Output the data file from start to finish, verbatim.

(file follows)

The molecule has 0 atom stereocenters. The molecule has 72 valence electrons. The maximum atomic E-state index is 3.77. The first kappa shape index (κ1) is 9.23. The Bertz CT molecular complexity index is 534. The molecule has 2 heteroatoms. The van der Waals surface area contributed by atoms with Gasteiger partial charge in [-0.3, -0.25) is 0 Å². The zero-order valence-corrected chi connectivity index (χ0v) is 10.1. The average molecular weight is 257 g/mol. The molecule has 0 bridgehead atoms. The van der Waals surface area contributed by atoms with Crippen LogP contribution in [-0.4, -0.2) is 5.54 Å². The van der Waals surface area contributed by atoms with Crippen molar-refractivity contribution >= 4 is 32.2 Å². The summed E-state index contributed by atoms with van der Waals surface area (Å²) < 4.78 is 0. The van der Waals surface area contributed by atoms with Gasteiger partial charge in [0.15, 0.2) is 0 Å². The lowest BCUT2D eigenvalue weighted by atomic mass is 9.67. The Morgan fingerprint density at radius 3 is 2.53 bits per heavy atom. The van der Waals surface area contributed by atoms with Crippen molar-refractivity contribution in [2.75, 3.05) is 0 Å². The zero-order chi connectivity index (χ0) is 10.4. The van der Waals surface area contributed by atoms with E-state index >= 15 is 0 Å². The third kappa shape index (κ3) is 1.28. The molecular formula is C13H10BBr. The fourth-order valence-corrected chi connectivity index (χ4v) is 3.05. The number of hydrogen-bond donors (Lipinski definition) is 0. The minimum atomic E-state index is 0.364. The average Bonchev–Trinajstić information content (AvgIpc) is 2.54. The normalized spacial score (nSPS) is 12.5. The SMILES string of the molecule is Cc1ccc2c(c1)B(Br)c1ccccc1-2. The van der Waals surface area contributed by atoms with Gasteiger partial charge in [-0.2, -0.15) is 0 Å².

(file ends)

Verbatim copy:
The molecule has 0 atom stereocenters. The molecule has 72 valence electrons. The maximum atomic E-state index is 3.77. The first kappa shape index (κ1) is 9.23. The Bertz CT molecular complexity index is 534. The molecule has 2 heteroatoms. The van der Waals surface area contributed by atoms with Gasteiger partial charge in [-0.3, -0.25) is 0 Å². The zero-order valence-corrected chi connectivity index (χ0v) is 10.1. The average molecular weight is 257 g/mol. The molecule has 0 bridgehead atoms. The van der Waals surface area contributed by atoms with Crippen LogP contribution in [-0.4, -0.2) is 5.54 Å². The van der Waals surface area contributed by atoms with Crippen molar-refractivity contribution >= 4 is 32.2 Å². The summed E-state index contributed by atoms with van der Waals surface area (Å²) < 4.78 is 0. The van der Waals surface area contributed by atoms with Gasteiger partial charge in [0.15, 0.2) is 0 Å². The lowest BCUT2D eigenvalue weighted by atomic mass is 9.67. The Morgan fingerprint density at radius 3 is 2.53 bits per heavy atom. The van der Waals surface area contributed by atoms with Crippen molar-refractivity contribution in [2.75, 3.05) is 0 Å². The zero-order chi connectivity index (χ0) is 10.4. The van der Waals surface area contributed by atoms with E-state index >= 15 is 0 Å². The third kappa shape index (κ3) is 1.28. The molecular formula is C13H10BBr. The fourth-order valence-corrected chi connectivity index (χ4v) is 3.05. The number of hydrogen-bond donors (Lipinski definition) is 0. The minimum atomic E-state index is 0.364. The average Bonchev–Trinajstić information content (AvgIpc) is 2.54. The normalized spacial score (nSPS) is 12.5. The SMILES string of the molecule is Cc1ccc2c(c1)B(Br)c1ccccc1-2. The van der Waals surface area contributed by atoms with Gasteiger partial charge in [-0.2, -0.15) is 0 Å².